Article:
I’m Emily Folk, and I grew up in a small town in Pennsylvania. Growing up I had a love of animals, and after countless marathons of watching Animal Planet documentaries, I developed a passion for ecology and conservation.  You can read more of my work by clicking this link: Conservation Folks.

Canadian Federal Government Taking Measures to Reduce Impact of COVID-19 on Agriculture

I’m Emily Folk, and I grew up in a small town in Pennsylvania. Growing up I had a love of animals, and after countless marathons of watching Animal Planet documentaries, I developed a passion for ecology and conservation.

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Agriculture

Why the News Block on the Plight of Dutch Farmers?

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From the Brownstone Institute

BY Michael AmundsenMICHAEL AMUNDSEN  

God made the world, but the Dutch made Holland. This truism has guided Dutch identity and its republican virtue. When the ingenious Dutch reclaimed land from the sea it was for farms and these farms and farmers have fed the Dutch people, Europe and the world for centuries.

The picture displayed here is Paulus Potter’s famous work The Bull.

Created in 1647, Potter was 22 when he painted it and not quite 30 when he died. Renowned for its massive size, detailed realism including dung and flies and as a novel monumental picture of an animal, The Bull is understood as a symbol of the Dutch nation and its prosperity.

The Dutch Golden Age resulted in part from the creation of the Dutch Republic carved out by overcoming Spanish rule in the Netherlands. The little Dutch Republic became a global naval power and cultural force. The Dutch were classical liberals and believed in individual liberties like freedom of religion, speech and association.

The Dutch Republic was noted for economic vibrancy and innovation including the emergence of commodity and stock markets. The newly minted bourgeoisie spurred the first modern marketplace for artists to sell their work and freed them from the necessity of commissions from the Church and aristocracy. This is reflected in the subject matter of much Dutch Golden Age art with its depiction of everyday life. Potter’s painting is from this era.

But his work reveals another truth. The Dutch Golden age was impossible without its farms. Food is the foundation of any successful civilization, which is why the news that the Dutch government plans to shut as many as 3,000 farms for the sake of a ‘’nitrogen crisis’’ is so puzzling.

As Natasja Oerlemans of the World Wildlife Fund-Netherlands recently stated, ‘’We should use this crisis to transform agriculture.” She went on to state that the process will require several decades and billions of euros to reduce the number of animals.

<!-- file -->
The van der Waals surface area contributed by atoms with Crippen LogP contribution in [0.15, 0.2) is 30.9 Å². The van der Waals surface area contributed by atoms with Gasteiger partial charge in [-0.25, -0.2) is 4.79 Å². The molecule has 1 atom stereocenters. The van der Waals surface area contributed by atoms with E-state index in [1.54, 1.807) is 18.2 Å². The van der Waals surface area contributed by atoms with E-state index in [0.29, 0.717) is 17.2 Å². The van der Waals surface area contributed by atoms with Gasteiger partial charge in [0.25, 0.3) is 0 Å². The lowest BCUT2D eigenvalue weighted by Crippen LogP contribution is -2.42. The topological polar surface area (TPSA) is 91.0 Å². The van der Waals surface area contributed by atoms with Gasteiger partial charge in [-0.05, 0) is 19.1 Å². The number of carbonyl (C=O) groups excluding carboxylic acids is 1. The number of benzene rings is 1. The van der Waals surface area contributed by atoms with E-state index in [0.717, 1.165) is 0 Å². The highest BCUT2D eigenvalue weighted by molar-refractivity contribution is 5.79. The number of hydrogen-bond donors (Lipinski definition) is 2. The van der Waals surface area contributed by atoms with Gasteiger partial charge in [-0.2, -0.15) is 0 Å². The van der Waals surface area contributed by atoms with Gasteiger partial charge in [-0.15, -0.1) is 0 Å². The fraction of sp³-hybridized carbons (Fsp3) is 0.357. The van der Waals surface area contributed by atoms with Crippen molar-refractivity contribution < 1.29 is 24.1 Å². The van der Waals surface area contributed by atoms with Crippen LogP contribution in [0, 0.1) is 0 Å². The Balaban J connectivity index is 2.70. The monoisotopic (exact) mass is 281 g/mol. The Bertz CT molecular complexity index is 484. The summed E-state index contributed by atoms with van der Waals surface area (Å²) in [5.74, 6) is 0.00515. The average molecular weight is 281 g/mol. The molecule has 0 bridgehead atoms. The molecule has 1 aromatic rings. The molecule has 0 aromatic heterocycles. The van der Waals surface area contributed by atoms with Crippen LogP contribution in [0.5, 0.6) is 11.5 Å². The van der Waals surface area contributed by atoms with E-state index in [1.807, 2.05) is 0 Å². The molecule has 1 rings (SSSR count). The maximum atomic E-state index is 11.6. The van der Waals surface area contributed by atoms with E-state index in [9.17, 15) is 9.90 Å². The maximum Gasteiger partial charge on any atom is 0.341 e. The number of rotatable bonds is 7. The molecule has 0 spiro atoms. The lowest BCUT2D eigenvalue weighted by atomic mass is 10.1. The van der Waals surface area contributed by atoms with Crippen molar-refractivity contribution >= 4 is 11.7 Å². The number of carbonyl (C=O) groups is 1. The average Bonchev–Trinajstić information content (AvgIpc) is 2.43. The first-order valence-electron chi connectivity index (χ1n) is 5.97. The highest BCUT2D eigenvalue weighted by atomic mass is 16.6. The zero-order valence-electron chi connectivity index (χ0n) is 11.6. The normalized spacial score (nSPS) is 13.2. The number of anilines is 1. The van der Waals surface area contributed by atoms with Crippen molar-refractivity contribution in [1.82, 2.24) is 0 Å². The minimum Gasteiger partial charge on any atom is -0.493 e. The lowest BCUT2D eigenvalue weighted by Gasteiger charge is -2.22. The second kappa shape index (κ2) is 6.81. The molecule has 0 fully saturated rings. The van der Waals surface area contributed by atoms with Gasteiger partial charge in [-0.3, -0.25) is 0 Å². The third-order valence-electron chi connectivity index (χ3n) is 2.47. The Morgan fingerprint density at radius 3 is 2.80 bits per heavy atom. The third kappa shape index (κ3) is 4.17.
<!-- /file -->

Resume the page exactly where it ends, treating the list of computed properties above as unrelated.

So, what in fact is the issue with nitrogen and Dutch farming?

The nitrogen crisis is a bureaucratic and muddled affair which is now and will increasingly impact all of Dutch society. In 2017 a small NGO, Mobilisation for the Environment, led by long-time environmentalist Johan Vollenbroek, went to the European Court of Justice (ECJ) to challenge the then current Dutch practices that protected natural areas from nitrogen pollution.

In 2018, the ECJ decided in a court ruling that the Dutch legislation, which allowed business to compensate for increases in nitrogen emissions with technical measures and restoration, was too lenient. The Dutch high court agreed with the ruling. In so doing almost 20,000 building projects have been put on hold, stalling the expansion of farms and dairies, new homes, roads, and airport runways. These projects are valued at €14 billion of economic activity.

Farming is intensive in the Netherlands because it is a small country with high population density. According to Science magazine ‘’Dutch farms contain four times more animal biomass per hectare than the EU average.’’ But they also point out that ‘’Practices such as injecting liquid manure in the soil and installing air scrubbers on pig and poultry facilities have reduced ammonia emissions 60% since the 1980s.’’

These mitigating systems are seen as insufficient in light of the court rulings. Ammonia is part of the nitrogen cycle and is a byproduct of waste from farm animals.

The great concern of environmental bureaucrats is the so-called ‘’manure fumes’’ from livestock waste. Like methane from farting cows, manure fumes are the big thing and katzenjammer of the movement on meat and dairy.

Dutch farmer Klass Meekma, who produces milk from the goats he raises said recently, ‘’The nitrogen rules are eagerly being used by the anti-livestock movement to get rid of as many livestock farms as they can, with absolutely no respect for what Dutch livestock farms have achieved in terms of food quality, use of leftovers of the food industry, animal-care, efficiency, exports, know-how, economics and more.’’ Meekma’s goats produced more than 265,000 gallons of milk in 2019.